The Importance of Presuming Competence  Ms. Moore shares her ideas about presuming competence in ALL students. According to Ms. Moore, this video targets ‘one of the biggest barriers to inclusive education – mindset. This video will encourage you to reflect on your own assumptions about disability and start to take action to disrupt the ableist structures in education by taking a very important first step…. presuming competence in all students. Courtesy of Five Moore Minutes, by Shelley Moore. 

Under the Table – The Importance of Presuming Competence |Courtesy of Shelley Moore | TEDxLangleyED 2016. In this engaging and enlightening TedTalk, Shelley Moore discusses inclusive education and presuming competence at large and goes in-depth about how she learned about Presuming Competence from one of her students with Complex Communication Needs. This Tedx Talk is so rich, thought-provoking and deeply moving and could be utilized for a large or small group to discuss how we have reached our students with great needs. 

Shelley Moore has worked in both elementary and secondary schools supporting students with and without special needs in inclusive contexts in Alberta, New York, and British Columbia. She is currently an inclusive consultant in the Richmond School District, as well as various other districts throughout the province. She has presented conferences both nationally and internationally and is a sessional instructor at Simon Fraser University, University of British Columbia, and University Of British Columbia – Okanagan

One of Ms. Moore’s slides in the Ted Talk. (priceless)

Presuming Competence This video discusses presuming competence of people with disabilities, which competence means believing people are capable and that they do understand you even if they don’t outwardly show you that they do. Courtesy of TheCQL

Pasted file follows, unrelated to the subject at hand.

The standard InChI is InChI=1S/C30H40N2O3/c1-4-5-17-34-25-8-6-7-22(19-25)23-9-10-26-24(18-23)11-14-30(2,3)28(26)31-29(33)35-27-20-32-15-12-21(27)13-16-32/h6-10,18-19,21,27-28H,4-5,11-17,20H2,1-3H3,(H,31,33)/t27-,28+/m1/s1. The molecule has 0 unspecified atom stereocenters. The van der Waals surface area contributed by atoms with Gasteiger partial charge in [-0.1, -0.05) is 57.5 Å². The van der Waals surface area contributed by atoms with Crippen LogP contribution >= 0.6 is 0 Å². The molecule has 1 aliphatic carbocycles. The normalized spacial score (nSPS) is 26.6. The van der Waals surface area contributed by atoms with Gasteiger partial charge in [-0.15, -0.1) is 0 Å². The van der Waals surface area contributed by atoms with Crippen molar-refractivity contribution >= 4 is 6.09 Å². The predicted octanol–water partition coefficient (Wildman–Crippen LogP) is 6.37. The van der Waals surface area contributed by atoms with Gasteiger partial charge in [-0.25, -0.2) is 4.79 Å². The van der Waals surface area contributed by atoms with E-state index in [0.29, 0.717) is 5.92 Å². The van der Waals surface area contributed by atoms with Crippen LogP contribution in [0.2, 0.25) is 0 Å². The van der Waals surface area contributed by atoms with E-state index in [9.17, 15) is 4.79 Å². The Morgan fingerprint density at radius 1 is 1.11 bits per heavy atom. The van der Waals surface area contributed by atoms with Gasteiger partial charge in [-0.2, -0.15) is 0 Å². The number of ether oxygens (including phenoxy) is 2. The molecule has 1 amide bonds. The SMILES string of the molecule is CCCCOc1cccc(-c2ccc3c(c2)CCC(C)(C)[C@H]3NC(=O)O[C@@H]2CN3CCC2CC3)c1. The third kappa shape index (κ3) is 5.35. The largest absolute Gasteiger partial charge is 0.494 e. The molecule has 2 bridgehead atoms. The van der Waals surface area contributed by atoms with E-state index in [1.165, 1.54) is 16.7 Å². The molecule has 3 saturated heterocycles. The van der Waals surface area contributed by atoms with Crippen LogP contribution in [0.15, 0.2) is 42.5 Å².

DATA COLLECTION & ACCOUNTABILITY FORMS

Taking data to measure performance and keeping track of our own modeling behavior are two things we can do to strengthen our AAC teaching.  Here are some forms that you can use to support those efforts.

This posting is dedicated to all of you SLP’s, parents, educators, and therapists who are making a difference every day! 

Core Contributors for School Year of Core

We’d like to recognize and thank ALL core contributors that helped make this project a reality.  We wouldn’t have done it without you!

  • Sam Lin
  • Abbie Duarte
  • Wes Heidenreich
  • Sophie Goodwin
  • Liz Cambra
  • Andriana Nikolau
  • Jessica Oseguera
  • Beth Kenney
  • Diana V. Angeles
  • Molly Hartzell
  • Nancy Robinson
  • Carolann Cormier
  • Jamie Deiner
  • Alice Mui
  • Meaghan Rose Baron
  • Nicole Natale
  • Edna-Jo Piccirillo
  • Nico Lu
  • Amy Burt
  • Mary Hamilton
  • Moira Ikeda
  • Jordan Stuhltrager
  • Kelsey Robin
  • Jennifer Yoshimura
  • Shanaz Faisal
  • Gail Tsujimoto-Cho
  • Karen Fahey

About the School Year of Core Vocabulary Series Authors

Core Contributors for School Year of CoreMichaela Sullivan is an SLP who specializes in the fields of AAC and AT. She currently works within the San Francisco Unified School District on the AAC Support Team working with students with Complex Communication Needs across the district and on special projects. Additionally, Ms. Sullivan provides AAC mentorship for colleagues and supervises graduate student interns. Ms. Sullivan also works in her private practice. She has been a presenter in the field of Speech-Language Pathology and AAC at state and national conventions.   She serves as a board member and volunteer for The Nika Project, providing services, support, resources, training, and repurposed equipment for individuals with complex communication needs both locally and internationally. 

Core Contributors for School Year of CoreAlisa Lego is a second-year graduate student and candidate for Master of Science in Speech, Language and Hearing Sciences at San Francisco State University.  Alisa is specializing in AAC through San Francisco State University’s federally funded Project Building Bridges.  Alisa is also a candidate for the Autism Spectrum Graduate Certificate.  Through Project Building Bridges, she has joined the Nika project and is providing resources for individuals with complex communication needs both locally and across the globe. You can follow Alisa on Instagram at @newfriendscollective.

Core Contributors for School Year of CoreBeth Lytle is a second-year graduate student and candidate for Master of Science in Speech, Language and Hearing Sciences at San Francisco State University.  Beth is specializing in AAC through San Francisco State University’s federally funded Project Building Bridges.  Through Project Building Bridges, she has joined the Nika project and is providing resources for individuals with complex communication needs both locally and across the globe.

 

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This post was written by Carole Zangari